Unlike a Cub every Husky has a five point harness attached directly to the airframe. Not just weld on tabs, bolted to the seat base or who knows what was cobbled together in 1977 with a well intentioned owner manufactured part, but a harness that is attached directly to the tubular airframe structure.
    I have seen a simple fix for that. Seatbelts attached to vinyl coated cable rapped around the frame.

  10. #90

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    Quote Originally Posted by WhiskeyMike View Post
    I had a couple of Huskys. They were useful...lot of bang for the buck. Very fast, 50 gallons fuel, relatively new airframes (vs. 1946 PA-12) No wing strut issues, tail didn't shake. Good muffler system. Downside... flew a bit strange compared to a PA-18, slightly hard to get in and out of compared to a PA18, maintenance issues with MT props (got a Hartzell CF, end of troubles). expensive parts, trim system springs and cogs wear out. tail wire upgrades become more and more necessary, after wire broke in flight. Cheaper than outfitting a PA-18 with the same goodies, but never ever going to be a Super Cub, and they look chubby. Oh yeah, they have cooling issues even in no work environment. tight cowls. Still pretty good machine, and lower cost ot buy an older one. Last of all - they'll scalp you.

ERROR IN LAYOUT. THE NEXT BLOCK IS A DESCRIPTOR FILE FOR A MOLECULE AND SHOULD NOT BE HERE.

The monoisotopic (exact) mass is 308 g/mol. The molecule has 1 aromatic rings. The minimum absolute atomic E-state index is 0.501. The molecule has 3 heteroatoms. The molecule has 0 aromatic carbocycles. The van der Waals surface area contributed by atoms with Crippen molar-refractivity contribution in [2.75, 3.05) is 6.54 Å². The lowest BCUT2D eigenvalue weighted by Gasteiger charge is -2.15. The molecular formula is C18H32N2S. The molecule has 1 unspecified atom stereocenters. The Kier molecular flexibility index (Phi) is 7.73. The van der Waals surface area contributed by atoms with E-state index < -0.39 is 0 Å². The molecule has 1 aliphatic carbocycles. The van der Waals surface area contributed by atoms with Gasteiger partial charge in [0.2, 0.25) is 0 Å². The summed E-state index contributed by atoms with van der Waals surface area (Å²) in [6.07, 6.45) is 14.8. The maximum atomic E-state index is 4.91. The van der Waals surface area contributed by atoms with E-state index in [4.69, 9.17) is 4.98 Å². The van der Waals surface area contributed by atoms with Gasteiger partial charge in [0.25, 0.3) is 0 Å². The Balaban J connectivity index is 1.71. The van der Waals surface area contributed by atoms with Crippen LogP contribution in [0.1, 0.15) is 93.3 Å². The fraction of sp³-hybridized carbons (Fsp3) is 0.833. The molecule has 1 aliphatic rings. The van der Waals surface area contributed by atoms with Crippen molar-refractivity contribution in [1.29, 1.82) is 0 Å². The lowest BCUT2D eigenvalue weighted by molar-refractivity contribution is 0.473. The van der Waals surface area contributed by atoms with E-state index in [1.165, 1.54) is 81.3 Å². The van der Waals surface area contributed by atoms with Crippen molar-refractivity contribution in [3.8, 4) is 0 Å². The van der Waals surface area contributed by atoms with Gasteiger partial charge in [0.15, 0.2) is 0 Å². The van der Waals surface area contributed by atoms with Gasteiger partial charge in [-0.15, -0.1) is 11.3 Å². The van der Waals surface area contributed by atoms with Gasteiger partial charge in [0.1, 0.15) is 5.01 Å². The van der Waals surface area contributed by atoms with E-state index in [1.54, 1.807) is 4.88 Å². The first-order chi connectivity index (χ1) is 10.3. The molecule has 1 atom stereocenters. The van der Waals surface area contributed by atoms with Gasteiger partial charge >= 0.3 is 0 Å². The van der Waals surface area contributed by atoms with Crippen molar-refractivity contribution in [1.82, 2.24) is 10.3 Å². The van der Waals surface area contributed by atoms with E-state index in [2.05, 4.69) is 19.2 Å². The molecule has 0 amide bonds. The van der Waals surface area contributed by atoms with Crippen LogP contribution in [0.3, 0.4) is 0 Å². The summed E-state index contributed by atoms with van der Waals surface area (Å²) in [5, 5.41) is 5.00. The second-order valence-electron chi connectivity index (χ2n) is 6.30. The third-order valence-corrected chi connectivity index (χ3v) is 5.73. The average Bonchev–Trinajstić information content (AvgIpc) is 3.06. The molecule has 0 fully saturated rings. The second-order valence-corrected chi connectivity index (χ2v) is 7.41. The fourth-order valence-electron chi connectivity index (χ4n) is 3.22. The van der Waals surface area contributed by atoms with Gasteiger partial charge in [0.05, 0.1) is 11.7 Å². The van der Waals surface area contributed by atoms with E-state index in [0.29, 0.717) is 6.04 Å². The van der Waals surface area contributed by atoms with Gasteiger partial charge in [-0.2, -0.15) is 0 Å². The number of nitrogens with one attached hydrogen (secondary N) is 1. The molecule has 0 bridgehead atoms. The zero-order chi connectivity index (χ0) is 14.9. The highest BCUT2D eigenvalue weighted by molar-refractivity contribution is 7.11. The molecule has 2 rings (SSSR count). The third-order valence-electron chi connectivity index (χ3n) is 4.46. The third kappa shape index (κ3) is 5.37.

. But still.. there I was two days ago, 92 mph and cruising along at 60 mph ground speed.

  11. #91
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    Seat base is part of the airframe.
    New pilots seat folds forward.
    This airframe was on its back.



    Sent from my iPhone using SuperCub.Org mobile app

  12. #92
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    Do you have any idea what that fuselage weighed?? I have asked that question for years as a comparison to a cub and have never gotten an answer.

  13. #93
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    Quote Originally Posted by Flyingde View Post
    Do you have any idea what that fuselage weighed?? I have asked that question for years as a comparison to a cub and have never gotten an answer.
    No idea.

    My guess is a ~20-30 lbs more. Lots more structure, tabs and just more to it.

    Listening to the folks in Afton I get the feeling they err toward durability and safty over weight savings.
    That plus gizmos, CS prop, Oregon aero cushions, 50 gallon tanks result in 1,300 lbs planes.